Eating-the one activity humans all participate in to stay fully equipped, functioning and energized. But with all the diet hacks, plans, and weight loss regimes floating around, why do we still deal with an overwhelming struggle to possess consistent, healthy eating habits?
How can we stop unnecessary binges and cravings from catapulting us into the rabbit hole of never-ending guilt, frustration and food comas? How can we maintain a more balanced and healthy relationship with our food? There is a way, and it’s not one you often see in grocery store check-out lines or in magazines. The key is mindful eating.
According to Howard Lewine, Chief Medical Editor of Harvard Health Publications, “If you aren’t mindful of what’s going into your mouth, you don’t process that information. That means it doesn’t get stored in your memory bank. And without a memory of having eaten, you are more likely to eat again sooner than you might have if you ate mindfully.”
Here are five reasons why cultivating mindful eating is important to overall eating habits.
1. Sitting satisfies
It sounds simple, but the effects of eating sitting down are huge. It all has to do with the basic fact that when we eat standing up, it is usually within the restraints of not being fully focused on the action itself. For example, munching on dinner ingredients while you cook, or rushing to work in traffic with breakfast in one hand and the wheel in the other. Other traps of mindless eating that become habitual include eating in front of the TV or your phone screen while checking social media. Although food helps us socialize and bond with friends and family, trying to direct our attention to enjoying each meal can have great results!
Also, eating while sitting down is visually satisfying— in that you see all the food together in one place in front of you. When your mind isn’t able to visually register the food you eat, it creates the illusion as if you ate less than you actually did. Subsequently, this can lead to feeling more deprived throughout the day.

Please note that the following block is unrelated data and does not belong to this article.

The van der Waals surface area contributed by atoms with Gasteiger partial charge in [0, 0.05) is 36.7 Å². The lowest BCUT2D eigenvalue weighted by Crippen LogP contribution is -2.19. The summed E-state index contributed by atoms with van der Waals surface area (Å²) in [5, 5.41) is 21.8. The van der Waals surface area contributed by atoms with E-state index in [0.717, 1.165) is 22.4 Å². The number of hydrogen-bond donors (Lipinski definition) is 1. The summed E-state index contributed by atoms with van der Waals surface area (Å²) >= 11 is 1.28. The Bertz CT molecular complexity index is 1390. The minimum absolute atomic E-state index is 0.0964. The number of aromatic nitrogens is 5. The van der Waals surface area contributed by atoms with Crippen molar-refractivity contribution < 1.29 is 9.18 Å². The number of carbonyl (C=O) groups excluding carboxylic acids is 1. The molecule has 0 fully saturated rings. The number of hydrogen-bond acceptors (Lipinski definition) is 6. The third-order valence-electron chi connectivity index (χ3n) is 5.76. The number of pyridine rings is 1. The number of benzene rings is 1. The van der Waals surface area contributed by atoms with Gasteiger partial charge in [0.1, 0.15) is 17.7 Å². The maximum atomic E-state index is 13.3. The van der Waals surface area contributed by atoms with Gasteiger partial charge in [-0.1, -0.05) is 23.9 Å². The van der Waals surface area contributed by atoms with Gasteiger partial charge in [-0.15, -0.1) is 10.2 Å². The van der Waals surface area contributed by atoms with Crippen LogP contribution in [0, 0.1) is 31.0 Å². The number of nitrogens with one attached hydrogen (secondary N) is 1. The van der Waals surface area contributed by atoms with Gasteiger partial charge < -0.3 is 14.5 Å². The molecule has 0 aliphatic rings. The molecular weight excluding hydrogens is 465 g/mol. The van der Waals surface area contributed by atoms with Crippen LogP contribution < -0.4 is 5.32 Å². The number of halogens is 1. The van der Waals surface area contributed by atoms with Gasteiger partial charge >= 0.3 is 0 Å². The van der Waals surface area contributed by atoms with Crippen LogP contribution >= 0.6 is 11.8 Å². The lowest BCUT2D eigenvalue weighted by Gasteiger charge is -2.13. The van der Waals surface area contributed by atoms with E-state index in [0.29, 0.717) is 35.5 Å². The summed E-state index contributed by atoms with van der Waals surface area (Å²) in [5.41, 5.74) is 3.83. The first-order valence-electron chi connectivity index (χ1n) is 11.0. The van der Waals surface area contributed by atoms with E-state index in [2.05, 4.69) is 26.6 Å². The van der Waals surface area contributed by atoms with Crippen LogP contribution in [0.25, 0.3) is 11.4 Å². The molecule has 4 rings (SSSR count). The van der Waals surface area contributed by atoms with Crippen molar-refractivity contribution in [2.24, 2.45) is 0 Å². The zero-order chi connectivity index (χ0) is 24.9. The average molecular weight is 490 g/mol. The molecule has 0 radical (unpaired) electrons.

2. Less (plate) is more!
Not only can sitting down satisfy you more, but eating on smaller plates helps maintain portion control without much thought.
Confirmed in the surprising yet proven study known as the Delboeuf illusion, different sized plates can create opposing biases that lead people to over-serve on larger plates and bowls, and underserve on smaller ones. The study found that reducing a plate size from 12 inches to 10 inches, typically results in 22% less calories being served, as the smaller plate makes a normal serving seem more filling.
3. Recharge your “why”
Never underestimate the power of reminding yourself WHY you’re aiming for a healthy eating lifestyle in the first place. Self motivation can be more powerful than you think. When you feel most tempted, trying making “advantage cards” with all the benefits of your obedience.
- I love the way I feel when I eat healthy food and moderate portions. I feel great in my body and comfortable moving through life.
- I get joy shopping for fabulous, stylish clothes. I look great in the clothes and I am happy when I do.
- I will not be bloated and I will feel energized every day.
- I am really happy when I step on the scale and I see a healthy number.
- I am a good, healthy example for my children. I won’t get diabetes or other obesity related diseases.
- I will participate in life and won’t let excess weight hold me back. Family weddings, reunions, parties, conventions . . . and the photographs that come along with that.
- I will be able to wear a bathing suit in public.
- I will be able to look at myself in the mirror at the gym and feel good about what I see. I will be physically fit and be able to participate in exercise to my best ability.
- I feel better about myself when I resist overeating and off-plan eating.
- I can continue to be an inspiration to others and help them to attain their health and weight loss goals.
If you don’t know where to start with portion control or even what to eat, try a Weight Loss Pack, with fully prepared meals that give you variety and help you count calories.
Koert Van Ittersum & Brian Wansink, “Plate Size and Color Suggestibility: The Delboeuf Illusion’s Bias on Serving and Eating Behavior”, academic.oup.com
Beck. S, Judith. The Beck Diet Solution: Train your brain to think like a thin person. New York: O.H, 2007.
@healthygirlskitchen, “The Beck Diet Solution: Day 1, Make Your Advantages Response Card”, healthygirlskitchen.com